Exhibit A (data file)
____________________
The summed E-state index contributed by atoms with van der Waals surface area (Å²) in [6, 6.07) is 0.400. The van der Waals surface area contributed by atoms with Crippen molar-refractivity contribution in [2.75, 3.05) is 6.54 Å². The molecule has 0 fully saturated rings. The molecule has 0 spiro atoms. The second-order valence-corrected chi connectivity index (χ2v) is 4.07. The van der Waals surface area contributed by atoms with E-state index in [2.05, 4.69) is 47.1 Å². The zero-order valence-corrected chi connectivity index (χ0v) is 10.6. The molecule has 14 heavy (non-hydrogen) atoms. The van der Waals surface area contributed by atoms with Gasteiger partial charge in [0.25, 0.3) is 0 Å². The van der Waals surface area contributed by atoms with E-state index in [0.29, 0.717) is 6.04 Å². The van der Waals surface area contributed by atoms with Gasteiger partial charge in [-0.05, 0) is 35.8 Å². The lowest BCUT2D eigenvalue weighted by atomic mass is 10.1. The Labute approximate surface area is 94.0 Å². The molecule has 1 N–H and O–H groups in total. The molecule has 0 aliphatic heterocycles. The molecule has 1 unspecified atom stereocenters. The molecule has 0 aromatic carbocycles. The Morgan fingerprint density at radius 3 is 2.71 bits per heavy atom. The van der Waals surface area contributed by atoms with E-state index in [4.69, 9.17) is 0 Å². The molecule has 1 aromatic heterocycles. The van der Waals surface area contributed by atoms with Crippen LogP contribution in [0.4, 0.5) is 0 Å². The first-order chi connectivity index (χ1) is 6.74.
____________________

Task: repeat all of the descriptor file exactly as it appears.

The summed E-state index contributed by atoms with van der Waals surface area (Å²) in [6, 6.07) is 0.400. The van der Waals surface area contributed by atoms with Crippen molar-refractivity contribution in [2.75, 3.05) is 6.54 Å². The molecule has 0 fully saturated rings. The molecule has 0 spiro atoms. The second-order valence-corrected chi connectivity index (χ2v) is 4.07. The van der Waals surface area contributed by atoms with E-state index in [2.05, 4.69) is 47.1 Å². The zero-order valence-corrected chi connectivity index (χ0v) is 10.6. The molecule has 14 heavy (non-hydrogen) atoms. The van der Waals surface area contributed by atoms with Gasteiger partial charge in [0.25, 0.3) is 0 Å². The van der Waals surface area contributed by atoms with E-state index in [0.29, 0.717) is 6.04 Å². The van der Waals surface area contributed by atoms with Gasteiger partial charge in [-0.05, 0) is 35.8 Å². The lowest BCUT2D eigenvalue weighted by atomic mass is 10.1. The Labute approximate surface area is 94.0 Å². The molecule has 1 N–H and O–H groups in total. The molecule has 0 aliphatic heterocycles. The molecule has 1 unspecified atom stereocenters. The molecule has 0 aromatic carbocycles. The Morgan fingerprint density at radius 3 is 2.71 bits per heavy atom. The van der Waals surface area contributed by atoms with E-state index in [4.69, 9.17) is 0 Å². The molecule has 1 aromatic heterocycles. The van der Waals surface area contributed by atoms with Crippen LogP contribution in [0.4, 0.5) is 0 Å². The first-order chi connectivity index (χ1) is 6.74.